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I went on lathering his face. My hands began to tremble again. The man could not be aware of
this, which was lucky for me. But I wished he had not come in. Probably many of our men had
seen him enter the shop. And with the enemy in my house I felt a certain responsibility.

I would have to shave his beard just like any other, carefully, neatly, just as though he were a
good customer, taking heed that not a single pore should emit a drop of blood. Seeing to it that
the blade did not slip in the small whorls. Taking care that the skin was left clean, soft, shining,
so that when I passed the back of my hand over it not a single hair should be felt. Yes. I was
secretly a revolutionary, but at the same time I was a conscientious barber, proud of the way I
did my job. And that four-day beard presented a challenge.

I took up the razor, opened the handle wide, releasing the blade, and started to work, downward
from one sideburn. The blade responded to perfection. The hair was tough and hard; not very
long, but thick. Little by little the skin began to show through. The razor gave its usual sound as
it gathered up layers of soap mixed with bits of hair. I paused to wipe it clean, and taking up the
strop once more went about improving its edge, for I am a painstaking barber.

The man, who had kept his eyes closed, now opened them, put a hand out from under the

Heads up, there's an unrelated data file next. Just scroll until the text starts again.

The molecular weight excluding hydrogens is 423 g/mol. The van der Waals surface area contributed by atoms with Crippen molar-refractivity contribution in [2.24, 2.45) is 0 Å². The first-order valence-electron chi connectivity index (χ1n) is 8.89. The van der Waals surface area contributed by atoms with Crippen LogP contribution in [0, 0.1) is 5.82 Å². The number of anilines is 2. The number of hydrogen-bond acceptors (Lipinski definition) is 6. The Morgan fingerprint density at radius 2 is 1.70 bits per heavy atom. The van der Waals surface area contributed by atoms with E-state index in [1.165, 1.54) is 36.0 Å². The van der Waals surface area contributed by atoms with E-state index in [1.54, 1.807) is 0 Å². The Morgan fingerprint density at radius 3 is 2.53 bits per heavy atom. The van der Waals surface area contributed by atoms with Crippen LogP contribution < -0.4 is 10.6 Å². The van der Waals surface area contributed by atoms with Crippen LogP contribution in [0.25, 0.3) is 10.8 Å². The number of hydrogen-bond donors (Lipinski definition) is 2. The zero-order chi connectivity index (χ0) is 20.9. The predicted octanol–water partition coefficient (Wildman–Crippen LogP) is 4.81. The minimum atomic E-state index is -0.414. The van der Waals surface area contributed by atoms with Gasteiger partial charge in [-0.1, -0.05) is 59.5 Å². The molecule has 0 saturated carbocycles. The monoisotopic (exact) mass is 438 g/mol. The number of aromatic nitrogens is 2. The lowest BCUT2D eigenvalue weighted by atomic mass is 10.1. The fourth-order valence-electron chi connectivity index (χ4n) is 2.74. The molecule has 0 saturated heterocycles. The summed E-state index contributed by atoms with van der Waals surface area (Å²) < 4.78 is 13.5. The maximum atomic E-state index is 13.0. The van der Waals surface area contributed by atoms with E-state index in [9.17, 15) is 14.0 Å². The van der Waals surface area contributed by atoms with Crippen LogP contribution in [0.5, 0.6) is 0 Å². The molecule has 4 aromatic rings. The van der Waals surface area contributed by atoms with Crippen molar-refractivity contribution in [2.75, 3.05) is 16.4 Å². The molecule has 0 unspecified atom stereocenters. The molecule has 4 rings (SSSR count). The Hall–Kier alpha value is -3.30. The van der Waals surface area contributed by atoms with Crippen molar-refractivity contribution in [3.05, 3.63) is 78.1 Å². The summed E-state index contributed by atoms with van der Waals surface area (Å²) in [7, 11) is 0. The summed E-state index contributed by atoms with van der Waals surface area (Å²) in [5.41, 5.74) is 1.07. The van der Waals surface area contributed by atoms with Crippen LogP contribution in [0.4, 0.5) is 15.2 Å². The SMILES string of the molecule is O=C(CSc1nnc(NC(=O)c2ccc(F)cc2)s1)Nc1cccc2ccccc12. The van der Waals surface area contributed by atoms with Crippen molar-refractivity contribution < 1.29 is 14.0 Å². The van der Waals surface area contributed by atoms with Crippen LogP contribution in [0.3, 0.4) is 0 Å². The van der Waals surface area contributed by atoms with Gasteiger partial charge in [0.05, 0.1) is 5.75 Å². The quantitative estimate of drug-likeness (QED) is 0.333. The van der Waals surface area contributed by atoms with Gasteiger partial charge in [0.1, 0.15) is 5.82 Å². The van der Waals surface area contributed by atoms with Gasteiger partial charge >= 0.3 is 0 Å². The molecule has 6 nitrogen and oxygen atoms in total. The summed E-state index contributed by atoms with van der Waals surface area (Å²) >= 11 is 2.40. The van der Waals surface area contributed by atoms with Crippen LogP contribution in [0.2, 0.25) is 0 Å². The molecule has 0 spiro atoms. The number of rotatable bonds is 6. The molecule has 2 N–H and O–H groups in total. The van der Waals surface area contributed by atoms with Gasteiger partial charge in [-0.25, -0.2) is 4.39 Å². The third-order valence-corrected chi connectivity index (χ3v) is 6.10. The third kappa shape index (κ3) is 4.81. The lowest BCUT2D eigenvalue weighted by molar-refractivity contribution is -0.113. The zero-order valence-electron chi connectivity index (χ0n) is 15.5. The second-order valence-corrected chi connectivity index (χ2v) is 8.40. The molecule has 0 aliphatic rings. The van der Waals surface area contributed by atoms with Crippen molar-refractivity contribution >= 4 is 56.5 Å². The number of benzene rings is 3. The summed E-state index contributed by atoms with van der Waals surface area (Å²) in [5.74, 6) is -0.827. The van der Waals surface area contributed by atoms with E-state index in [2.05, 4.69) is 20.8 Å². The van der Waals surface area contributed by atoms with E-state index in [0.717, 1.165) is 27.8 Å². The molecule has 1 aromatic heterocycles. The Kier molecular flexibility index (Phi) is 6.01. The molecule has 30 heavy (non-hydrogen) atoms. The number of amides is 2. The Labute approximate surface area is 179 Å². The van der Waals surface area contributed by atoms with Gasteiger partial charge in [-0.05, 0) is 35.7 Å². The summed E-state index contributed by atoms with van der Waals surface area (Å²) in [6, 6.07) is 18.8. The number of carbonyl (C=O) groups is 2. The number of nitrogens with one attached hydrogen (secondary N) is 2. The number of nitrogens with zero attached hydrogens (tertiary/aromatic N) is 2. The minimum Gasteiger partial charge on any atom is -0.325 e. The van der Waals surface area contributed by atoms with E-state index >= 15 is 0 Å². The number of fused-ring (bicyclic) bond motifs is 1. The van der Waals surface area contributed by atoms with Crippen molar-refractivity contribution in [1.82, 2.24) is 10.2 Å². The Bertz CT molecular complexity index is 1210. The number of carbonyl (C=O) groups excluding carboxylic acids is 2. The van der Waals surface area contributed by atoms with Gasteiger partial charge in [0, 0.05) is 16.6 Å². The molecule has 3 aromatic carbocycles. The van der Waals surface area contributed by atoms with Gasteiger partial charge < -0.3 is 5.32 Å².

sheet, felt of the part of his face that was emerging from the lather, and said to me, Come at six
oclock this evening to the school.

Will it be like the other day? I asked, stiff with horror.

It may be even better, he replied.

What are you planning to do?

Im not sure yet. But well have a good time.

Once more he leaned back and shut his eyes. I came closer, the razor on high.
Are you going to punish all of them? I timidly ventured.

Yes, all of them.

The lather was drying on his face. I must hurry. Through the mirror, I took a look at the street. It
appeared about as usual; there was the grocery shop with two or three customers. Then I
glanced at the clock, two-thirty.

The razor kept descending. Now from the other sideburn downward. It was a blue beard, a thick
one. He should let it grow like some poets, or some priests. It would suit him well. Many people
would not recognize him. And that would be a good thing for him, I thought, as I went gently